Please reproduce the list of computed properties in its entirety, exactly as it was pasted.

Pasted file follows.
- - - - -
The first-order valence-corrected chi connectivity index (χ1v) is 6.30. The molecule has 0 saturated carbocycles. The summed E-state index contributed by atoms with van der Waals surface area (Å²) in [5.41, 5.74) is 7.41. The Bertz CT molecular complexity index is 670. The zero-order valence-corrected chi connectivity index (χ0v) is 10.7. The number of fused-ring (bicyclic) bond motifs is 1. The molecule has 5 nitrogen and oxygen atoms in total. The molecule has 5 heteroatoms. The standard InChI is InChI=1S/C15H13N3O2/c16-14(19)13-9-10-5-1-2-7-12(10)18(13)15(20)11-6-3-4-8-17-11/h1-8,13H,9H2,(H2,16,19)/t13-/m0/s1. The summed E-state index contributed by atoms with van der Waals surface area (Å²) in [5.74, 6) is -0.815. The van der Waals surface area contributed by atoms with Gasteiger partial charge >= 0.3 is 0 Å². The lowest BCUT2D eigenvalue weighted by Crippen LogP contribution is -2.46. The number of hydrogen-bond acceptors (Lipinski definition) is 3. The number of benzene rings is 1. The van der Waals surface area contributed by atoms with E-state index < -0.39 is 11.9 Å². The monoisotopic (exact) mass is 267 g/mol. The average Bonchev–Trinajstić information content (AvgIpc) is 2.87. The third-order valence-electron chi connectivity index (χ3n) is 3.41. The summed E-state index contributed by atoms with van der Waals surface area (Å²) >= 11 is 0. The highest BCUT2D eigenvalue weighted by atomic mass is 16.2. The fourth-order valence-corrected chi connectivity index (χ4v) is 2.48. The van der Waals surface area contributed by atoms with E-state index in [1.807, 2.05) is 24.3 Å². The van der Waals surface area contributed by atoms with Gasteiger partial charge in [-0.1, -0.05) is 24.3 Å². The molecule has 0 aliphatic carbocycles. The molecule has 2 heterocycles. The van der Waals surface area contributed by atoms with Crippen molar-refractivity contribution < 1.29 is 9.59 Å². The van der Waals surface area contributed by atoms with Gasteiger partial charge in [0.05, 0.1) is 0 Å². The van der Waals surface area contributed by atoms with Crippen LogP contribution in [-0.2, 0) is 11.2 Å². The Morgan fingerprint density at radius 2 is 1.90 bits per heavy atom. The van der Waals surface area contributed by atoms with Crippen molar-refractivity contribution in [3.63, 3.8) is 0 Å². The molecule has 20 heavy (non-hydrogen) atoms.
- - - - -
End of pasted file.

The first-order valence-corrected chi connectivity index (χ1v) is 6.30. The molecule has 0 saturated carbocycles. The summed E-state index contributed by atoms with van der Waals surface area (Å²) in [5.41, 5.74) is 7.41. The Bertz CT molecular complexity index is 670. The zero-order valence-corrected chi connectivity index (χ0v) is 10.7. The number of fused-ring (bicyclic) bond motifs is 1. The molecule has 5 nitrogen and oxygen atoms in total. The molecule has 5 heteroatoms. The standard InChI is InChI=1S/C15H13N3O2/c16-14(19)13-9-10-5-1-2-7-12(10)18(13)15(20)11-6-3-4-8-17-11/h1-8,13H,9H2,(H2,16,19)/t13-/m0/s1. The summed E-state index contributed by atoms with van der Waals surface area (Å²) in [5.74, 6) is -0.815. The van der Waals surface area contributed by atoms with Gasteiger partial charge >= 0.3 is 0 Å². The lowest BCUT2D eigenvalue weighted by Crippen LogP contribution is -2.46. The number of hydrogen-bond acceptors (Lipinski definition) is 3. The number of benzene rings is 1. The van der Waals surface area contributed by atoms with E-state index < -0.39 is 11.9 Å². The monoisotopic (exact) mass is 267 g/mol. The average Bonchev–Trinajstić information content (AvgIpc) is 2.87. The third-order valence-electron chi connectivity index (χ3n) is 3.41. The summed E-state index contributed by atoms with van der Waals surface area (Å²) >= 11 is 0. The highest BCUT2D eigenvalue weighted by atomic mass is 16.2. The fourth-order valence-corrected chi connectivity index (χ4v) is 2.48. The van der Waals surface area contributed by atoms with E-state index in [1.807, 2.05) is 24.3 Å². The van der Waals surface area contributed by atoms with Gasteiger partial charge in [-0.1, -0.05) is 24.3 Å². The molecule has 0 aliphatic carbocycles. The molecule has 2 heterocycles. The van der Waals surface area contributed by atoms with Crippen molar-refractivity contribution < 1.29 is 9.59 Å². The van der Waals surface area contributed by atoms with Gasteiger partial charge in [0.05, 0.1) is 0 Å². The van der Waals surface area contributed by atoms with Crippen LogP contribution in [-0.2, 0) is 11.2 Å². The Morgan fingerprint density at radius 2 is 1.90 bits per heavy atom. The van der Waals surface area contributed by atoms with Crippen molar-refractivity contribution in [3.63, 3.8) is 0 Å². The molecule has 20 heavy (non-hydrogen) atoms.